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Mexico’s central bank increased its key lending rate on Thursday as expected by 50 basis points to 6.25 per cent after January inflation jumped to an 18-year high, fuelled by a sharp rise in gasoline prices.

It was the sixth time in a row that the Bank of Mexico has pushed up borrowing costs by half a point in a bid to cool inflation and prevent the peso – which has weakened around 12 per cent since Donald Trump’s election as US president – from piling further pressure on prices, writes Jude Webber in Miami.

Mexico’s state statistics office earlier on Thursday reported a higher-than-expected 1.7 per cent rise in consumer prices in January, reflecting the government’s decision to end regulated fuel prices. That pushed the annual inflation rate to 4.72 per cent – well outside the central bank’s target of 3 per cent, plus or minus 1 percentage point.

“The inflation figures suggest a deterioration of the inflation outlook and some generalisation of inflationary pressures into services and other core components,” Alberto Ramos at Goldman Sachs wrote in a note ahead of the rise. The backdrop of the peso’s steady fall over the past year, slowing growth and rising inflation “fully justifies” an interest-rate shift, he added.

But the central bank nonetheless faces a fine balancing act. Economic confidence indicators have weakened recently and rising rates will start to bite into activity and employment. A recent poll by Citibanamex forecast an average 1.4 per cent growth in 2017 GDP, a sharp slowdown from the nearly 2.3 per cent growth last year indicated by preliminary data.

In addition, the peso has clawed back some of the ground it lost after Mr Trump’s win in November and has steadied in the past couple of weeks.

As a result, “the central bank needs to react in order to limit second-round effects and anchor inflation expectations, but does not need to overreact … particularly when taking into consideration that … there are still important challenges ahead that may require a forceful monetary response,” Mr Ramos said.

Michel Del Buono, global strategist and managing director at Makena Capital Management, added that “because of the pass-through from the currency changes, [policymakers] didn’t have much choice.”

Mr Trump’s policies towards Mexico remain unclear. He wants to rewrite the North American Free Trade Agreement so that it is more favourable to the US and has vowed to pull the US out unless he can do so.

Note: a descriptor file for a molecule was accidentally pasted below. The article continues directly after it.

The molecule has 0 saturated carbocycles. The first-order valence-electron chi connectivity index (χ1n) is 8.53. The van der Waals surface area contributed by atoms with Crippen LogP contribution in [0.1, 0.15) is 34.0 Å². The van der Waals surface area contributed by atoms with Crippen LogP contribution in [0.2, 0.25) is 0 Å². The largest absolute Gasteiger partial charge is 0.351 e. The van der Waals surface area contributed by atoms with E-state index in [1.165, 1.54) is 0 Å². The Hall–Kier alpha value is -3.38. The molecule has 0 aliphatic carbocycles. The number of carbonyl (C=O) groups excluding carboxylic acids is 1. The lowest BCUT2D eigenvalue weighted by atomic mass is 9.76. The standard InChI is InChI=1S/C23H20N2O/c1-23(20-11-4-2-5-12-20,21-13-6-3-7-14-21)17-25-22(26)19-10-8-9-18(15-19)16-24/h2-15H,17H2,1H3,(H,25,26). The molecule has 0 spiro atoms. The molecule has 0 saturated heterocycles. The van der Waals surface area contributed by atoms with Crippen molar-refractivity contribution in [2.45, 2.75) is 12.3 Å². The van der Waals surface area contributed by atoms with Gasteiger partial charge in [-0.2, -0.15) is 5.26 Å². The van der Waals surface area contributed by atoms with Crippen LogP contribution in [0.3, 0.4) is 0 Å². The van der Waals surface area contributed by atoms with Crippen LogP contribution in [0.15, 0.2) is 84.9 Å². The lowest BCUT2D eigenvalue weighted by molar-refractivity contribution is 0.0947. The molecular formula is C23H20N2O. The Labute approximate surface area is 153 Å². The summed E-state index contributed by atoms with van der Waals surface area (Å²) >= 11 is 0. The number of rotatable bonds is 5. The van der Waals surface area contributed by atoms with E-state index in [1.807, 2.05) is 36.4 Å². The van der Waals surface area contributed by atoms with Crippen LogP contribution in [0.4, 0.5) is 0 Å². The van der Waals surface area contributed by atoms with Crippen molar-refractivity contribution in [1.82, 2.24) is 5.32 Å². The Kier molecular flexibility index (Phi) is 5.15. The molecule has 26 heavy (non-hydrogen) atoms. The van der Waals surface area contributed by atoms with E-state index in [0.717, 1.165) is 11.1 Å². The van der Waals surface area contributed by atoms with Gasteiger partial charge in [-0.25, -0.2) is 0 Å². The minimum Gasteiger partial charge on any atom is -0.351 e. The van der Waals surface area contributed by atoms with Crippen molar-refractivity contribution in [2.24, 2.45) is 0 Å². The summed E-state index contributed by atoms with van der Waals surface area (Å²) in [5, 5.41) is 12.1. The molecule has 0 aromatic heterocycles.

More than 80 per cent of Mexican exports go to the US, making Mexico’s economy vulnerable to any shocks from the north. Months of uncertainty lie ahead as face-to-face negotiations between the US and Mexico on the future of Nafta will not start before May.

The central bank said it would monitor all inflationary factors very closely, especially potential pass-through from inflation and fuel prices and the peso’s performance against the dollar in order to “continue taking all necessary measures to achieve efficient convergence of inflation to the 3 per cent target”.

“It’s a very challenging situation … they’re in a tough spot, but [Banxico] did absolutely the right thing,” said Gustavo Rangel, chief economist for Latin America at ING. He saw little extra room for fiscal measures – the government has already announced an austerity drive and is committed to not raising taxes – so he saw further interest rate rises on the cards, to end the year close to 7.5 per cent.

“It’s really a bit of a perfect storm for Mexico,” he added, noting that lower income from oil and lower oil production also complicated the picture. “It’s not all about Trump, but it’s all coming together at the same time.”

But Linda Lim, professor of strategy at the University of Michigan’s Ross School of Business, said higher rates risked tipping Mexico into recession and may do little to stem the fall of the peso, “and if higher interest rates do stop the peso from sliding, this will also deprive Mexico of its only market-determined defense against President Trump’s trade attack – i.e., to keep getting cheaper and cheaper with the weakening peso”.

Copyright The Financial Times Limited 2017. All rights reserved.
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